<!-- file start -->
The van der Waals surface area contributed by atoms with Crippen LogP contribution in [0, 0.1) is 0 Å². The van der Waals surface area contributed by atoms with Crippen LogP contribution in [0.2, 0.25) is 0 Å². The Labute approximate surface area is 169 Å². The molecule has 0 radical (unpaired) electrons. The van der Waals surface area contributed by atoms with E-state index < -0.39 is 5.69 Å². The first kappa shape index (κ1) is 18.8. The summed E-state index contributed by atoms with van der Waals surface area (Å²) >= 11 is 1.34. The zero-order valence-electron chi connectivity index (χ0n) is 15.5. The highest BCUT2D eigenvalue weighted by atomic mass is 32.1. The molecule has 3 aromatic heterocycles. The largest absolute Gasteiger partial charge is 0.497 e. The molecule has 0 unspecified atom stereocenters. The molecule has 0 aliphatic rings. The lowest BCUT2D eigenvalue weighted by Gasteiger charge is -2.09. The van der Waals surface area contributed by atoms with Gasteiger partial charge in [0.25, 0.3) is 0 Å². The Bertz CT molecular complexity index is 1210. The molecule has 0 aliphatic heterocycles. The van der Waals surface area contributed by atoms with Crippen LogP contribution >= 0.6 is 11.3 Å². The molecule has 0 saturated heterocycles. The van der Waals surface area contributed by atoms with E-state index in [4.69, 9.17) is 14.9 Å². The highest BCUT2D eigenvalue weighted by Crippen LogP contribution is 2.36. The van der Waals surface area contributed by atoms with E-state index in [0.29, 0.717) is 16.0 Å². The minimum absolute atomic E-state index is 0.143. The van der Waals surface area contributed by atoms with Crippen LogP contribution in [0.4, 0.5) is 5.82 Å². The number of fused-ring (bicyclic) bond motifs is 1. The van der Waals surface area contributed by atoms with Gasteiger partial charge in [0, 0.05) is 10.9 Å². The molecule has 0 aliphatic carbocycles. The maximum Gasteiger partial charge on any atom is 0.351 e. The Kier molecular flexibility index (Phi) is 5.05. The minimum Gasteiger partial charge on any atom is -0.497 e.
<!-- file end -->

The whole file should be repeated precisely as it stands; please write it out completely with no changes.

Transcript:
The van der Waals surface area contributed by atoms with Crippen LogP contribution in [0, 0.1) is 0 Å². The van der Waals surface area contributed by atoms with Crippen LogP contribution in [0.2, 0.25) is 0 Å². The Labute approximate surface area is 169 Å². The molecule has 0 radical (unpaired) electrons. The van der Waals surface area contributed by atoms with E-state index < -0.39 is 5.69 Å². The first kappa shape index (κ1) is 18.8. The summed E-state index contributed by atoms with van der Waals surface area (Å²) >= 11 is 1.34. The zero-order valence-electron chi connectivity index (χ0n) is 15.5. The highest BCUT2D eigenvalue weighted by atomic mass is 32.1. The molecule has 3 aromatic heterocycles. The largest absolute Gasteiger partial charge is 0.497 e. The molecule has 0 unspecified atom stereocenters. The molecule has 0 aliphatic rings. The lowest BCUT2D eigenvalue weighted by Gasteiger charge is -2.09. The van der Waals surface area contributed by atoms with Gasteiger partial charge in [0.25, 0.3) is 0 Å². The Bertz CT molecular complexity index is 1210. The molecule has 0 aliphatic heterocycles. The van der Waals surface area contributed by atoms with Crippen LogP contribution >= 0.6 is 11.3 Å². The molecule has 0 saturated heterocycles. The van der Waals surface area contributed by atoms with E-state index in [4.69, 9.17) is 14.9 Å². The highest BCUT2D eigenvalue weighted by Crippen LogP contribution is 2.36. The van der Waals surface area contributed by atoms with E-state index in [0.29, 0.717) is 16.0 Å². The minimum absolute atomic E-state index is 0.143. The van der Waals surface area contributed by atoms with Crippen LogP contribution in [0.4, 0.5) is 5.82 Å². The number of fused-ring (bicyclic) bond motifs is 1. The van der Waals surface area contributed by atoms with Gasteiger partial charge in [0, 0.05) is 10.9 Å². The molecule has 0 aliphatic carbocycles. The maximum Gasteiger partial charge on any atom is 0.351 e. The Kier molecular flexibility index (Phi) is 5.05. The minimum Gasteiger partial charge on any atom is -0.497 e.